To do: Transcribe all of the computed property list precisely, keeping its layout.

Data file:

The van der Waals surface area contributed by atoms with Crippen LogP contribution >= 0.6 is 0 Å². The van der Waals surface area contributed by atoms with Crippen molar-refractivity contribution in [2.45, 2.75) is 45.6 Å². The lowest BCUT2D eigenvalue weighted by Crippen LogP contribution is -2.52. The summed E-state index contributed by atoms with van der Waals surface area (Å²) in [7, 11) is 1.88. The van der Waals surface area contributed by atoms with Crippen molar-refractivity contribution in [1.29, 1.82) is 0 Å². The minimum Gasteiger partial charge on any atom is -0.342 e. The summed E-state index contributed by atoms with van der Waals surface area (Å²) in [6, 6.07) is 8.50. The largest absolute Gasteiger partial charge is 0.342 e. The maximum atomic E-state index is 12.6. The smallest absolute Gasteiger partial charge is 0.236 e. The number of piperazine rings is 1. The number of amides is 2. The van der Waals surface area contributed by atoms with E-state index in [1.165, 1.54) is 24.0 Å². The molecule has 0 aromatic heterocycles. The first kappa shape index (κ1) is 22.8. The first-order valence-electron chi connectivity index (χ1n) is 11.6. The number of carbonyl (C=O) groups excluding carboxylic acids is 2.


The van der Waals surface area contributed by atoms with Crippen LogP contribution >= 0.6 is 0 Å². The van der Waals surface area contributed by atoms with Crippen molar-refractivity contribution in [2.45, 2.75) is 45.6 Å². The lowest BCUT2D eigenvalue weighted by Crippen LogP contribution is -2.52. The summed E-state index contributed by atoms with van der Waals surface area (Å²) in [7, 11) is 1.88. The van der Waals surface area contributed by atoms with Crippen molar-refractivity contribution in [1.29, 1.82) is 0 Å². The minimum Gasteiger partial charge on any atom is -0.342 e. The summed E-state index contributed by atoms with van der Waals surface area (Å²) in [6, 6.07) is 8.50. The largest absolute Gasteiger partial charge is 0.342 e. The maximum atomic E-state index is 12.6. The smallest absolute Gasteiger partial charge is 0.236 e. The number of piperazine rings is 1. The number of amides is 2. The van der Waals surface area contributed by atoms with E-state index in [1.165, 1.54) is 24.0 Å². The molecule has 0 aromatic heterocycles. The first kappa shape index (κ1) is 22.8. The first-order valence-electron chi connectivity index (χ1n) is 11.6. The number of carbonyl (C=O) groups excluding carboxylic acids is 2.